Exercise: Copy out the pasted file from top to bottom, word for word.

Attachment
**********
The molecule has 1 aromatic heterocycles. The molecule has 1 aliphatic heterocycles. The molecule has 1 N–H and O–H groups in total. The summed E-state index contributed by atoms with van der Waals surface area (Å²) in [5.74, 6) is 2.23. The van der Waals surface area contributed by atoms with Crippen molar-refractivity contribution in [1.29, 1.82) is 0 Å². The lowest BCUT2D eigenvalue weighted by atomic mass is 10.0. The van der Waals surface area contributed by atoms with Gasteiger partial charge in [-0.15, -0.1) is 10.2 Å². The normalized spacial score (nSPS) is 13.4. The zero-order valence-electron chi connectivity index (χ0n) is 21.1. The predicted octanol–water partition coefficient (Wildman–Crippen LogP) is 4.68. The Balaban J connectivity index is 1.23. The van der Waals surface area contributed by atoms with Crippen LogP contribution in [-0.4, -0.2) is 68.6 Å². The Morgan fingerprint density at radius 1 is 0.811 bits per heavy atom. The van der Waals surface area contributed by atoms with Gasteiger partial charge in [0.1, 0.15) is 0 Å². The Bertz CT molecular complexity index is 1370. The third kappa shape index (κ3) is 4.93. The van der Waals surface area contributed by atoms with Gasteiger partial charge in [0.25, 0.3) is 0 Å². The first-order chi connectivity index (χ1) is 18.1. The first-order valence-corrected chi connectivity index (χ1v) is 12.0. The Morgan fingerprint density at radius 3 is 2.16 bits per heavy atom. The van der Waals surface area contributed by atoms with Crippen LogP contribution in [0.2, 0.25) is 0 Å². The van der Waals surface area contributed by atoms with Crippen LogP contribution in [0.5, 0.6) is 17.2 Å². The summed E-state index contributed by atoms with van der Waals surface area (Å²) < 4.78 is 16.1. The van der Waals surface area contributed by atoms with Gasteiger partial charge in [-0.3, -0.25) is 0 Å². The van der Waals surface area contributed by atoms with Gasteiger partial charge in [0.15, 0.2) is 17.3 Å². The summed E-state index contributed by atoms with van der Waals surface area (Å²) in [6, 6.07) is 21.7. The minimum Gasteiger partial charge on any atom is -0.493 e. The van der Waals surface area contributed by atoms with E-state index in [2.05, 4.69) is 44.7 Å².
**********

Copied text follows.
The molecule has 1 aromatic heterocycles. The molecule has 1 aliphatic heterocycles. The molecule has 1 N–H and O–H groups in total. The summed E-state index contributed by atoms with van der Waals surface area (Å²) in [5.74, 6) is 2.23. The van der Waals surface area contributed by atoms with Crippen molar-refractivity contribution in [1.29, 1.82) is 0 Å². The lowest BCUT2D eigenvalue weighted by atomic mass is 10.0. The van der Waals surface area contributed by atoms with Gasteiger partial charge in [-0.15, -0.1) is 10.2 Å². The normalized spacial score (nSPS) is 13.4. The zero-order valence-electron chi connectivity index (χ0n) is 21.1. The predicted octanol–water partition coefficient (Wildman–Crippen LogP) is 4.68. The Balaban J connectivity index is 1.23. The van der Waals surface area contributed by atoms with Crippen LogP contribution in [-0.4, -0.2) is 68.6 Å². The Morgan fingerprint density at radius 1 is 0.811 bits per heavy atom. The van der Waals surface area contributed by atoms with Gasteiger partial charge in [0.1, 0.15) is 0 Å². The Bertz CT molecular complexity index is 1370. The third kappa shape index (κ3) is 4.93. The van der Waals surface area contributed by atoms with Gasteiger partial charge in [0.25, 0.3) is 0 Å². The first-order chi connectivity index (χ1) is 18.1. The first-order valence-corrected chi connectivity index (χ1v) is 12.0. The Morgan fingerprint density at radius 3 is 2.16 bits per heavy atom. The van der Waals surface area contributed by atoms with Crippen LogP contribution in [0.2, 0.25) is 0 Å². The van der Waals surface area contributed by atoms with Crippen LogP contribution in [0.5, 0.6) is 17.2 Å². The summed E-state index contributed by atoms with van der Waals surface area (Å²) < 4.78 is 16.1. The van der Waals surface area contributed by atoms with Gasteiger partial charge in [-0.3, -0.25) is 0 Å². The van der Waals surface area contributed by atoms with Gasteiger partial charge in [0.15, 0.2) is 17.3 Å². The summed E-state index contributed by atoms with van der Waals surface area (Å²) in [6, 6.07) is 21.7. The minimum Gasteiger partial charge on any atom is -0.493 e. The van der Waals surface area contributed by atoms with E-state index in [2.05, 4.69) is 44.7 Å².